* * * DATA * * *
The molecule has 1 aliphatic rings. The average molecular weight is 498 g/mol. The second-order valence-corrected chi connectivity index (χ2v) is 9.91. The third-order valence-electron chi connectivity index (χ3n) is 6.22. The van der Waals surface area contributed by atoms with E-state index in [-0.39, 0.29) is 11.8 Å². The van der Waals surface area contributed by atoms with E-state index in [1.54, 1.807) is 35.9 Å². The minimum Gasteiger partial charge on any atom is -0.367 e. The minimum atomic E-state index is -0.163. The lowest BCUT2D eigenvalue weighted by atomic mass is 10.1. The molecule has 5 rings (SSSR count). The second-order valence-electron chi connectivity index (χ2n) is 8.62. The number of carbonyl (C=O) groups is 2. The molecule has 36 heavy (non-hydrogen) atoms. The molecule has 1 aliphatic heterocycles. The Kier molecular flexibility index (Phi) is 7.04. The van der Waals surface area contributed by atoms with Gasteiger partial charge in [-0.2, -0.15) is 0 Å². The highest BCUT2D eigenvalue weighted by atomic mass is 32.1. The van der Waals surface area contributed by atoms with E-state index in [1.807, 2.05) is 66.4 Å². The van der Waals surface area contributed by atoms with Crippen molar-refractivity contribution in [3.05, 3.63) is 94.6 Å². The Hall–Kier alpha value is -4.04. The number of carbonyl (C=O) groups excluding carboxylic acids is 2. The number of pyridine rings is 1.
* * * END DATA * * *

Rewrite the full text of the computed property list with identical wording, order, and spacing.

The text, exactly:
The molecule has 1 aliphatic rings. The average molecular weight is 498 g/mol. The second-order valence-corrected chi connectivity index (χ2v) is 9.91. The third-order valence-electron chi connectivity index (χ3n) is 6.22. The van der Waals surface area contributed by atoms with E-state index in [-0.39, 0.29) is 11.8 Å². The van der Waals surface area contributed by atoms with E-state index in [1.54, 1.807) is 35.9 Å². The minimum Gasteiger partial charge on any atom is -0.367 e. The minimum atomic E-state index is -0.163. The lowest BCUT2D eigenvalue weighted by atomic mass is 10.1. The molecule has 5 rings (SSSR count). The second-order valence-electron chi connectivity index (χ2n) is 8.62. The number of carbonyl (C=O) groups is 2. The molecule has 36 heavy (non-hydrogen) atoms. The molecule has 1 aliphatic heterocycles. The Kier molecular flexibility index (Phi) is 7.04. The van der Waals surface area contributed by atoms with Gasteiger partial charge in [-0.2, -0.15) is 0 Å². The highest BCUT2D eigenvalue weighted by atomic mass is 32.1. The van der Waals surface area contributed by atoms with E-state index in [1.807, 2.05) is 66.4 Å². The van der Waals surface area contributed by atoms with Crippen molar-refractivity contribution in [3.05, 3.63) is 94.6 Å². The Hall–Kier alpha value is -4.04. The number of carbonyl (C=O) groups excluding carboxylic acids is 2. The number of pyridine rings is 1.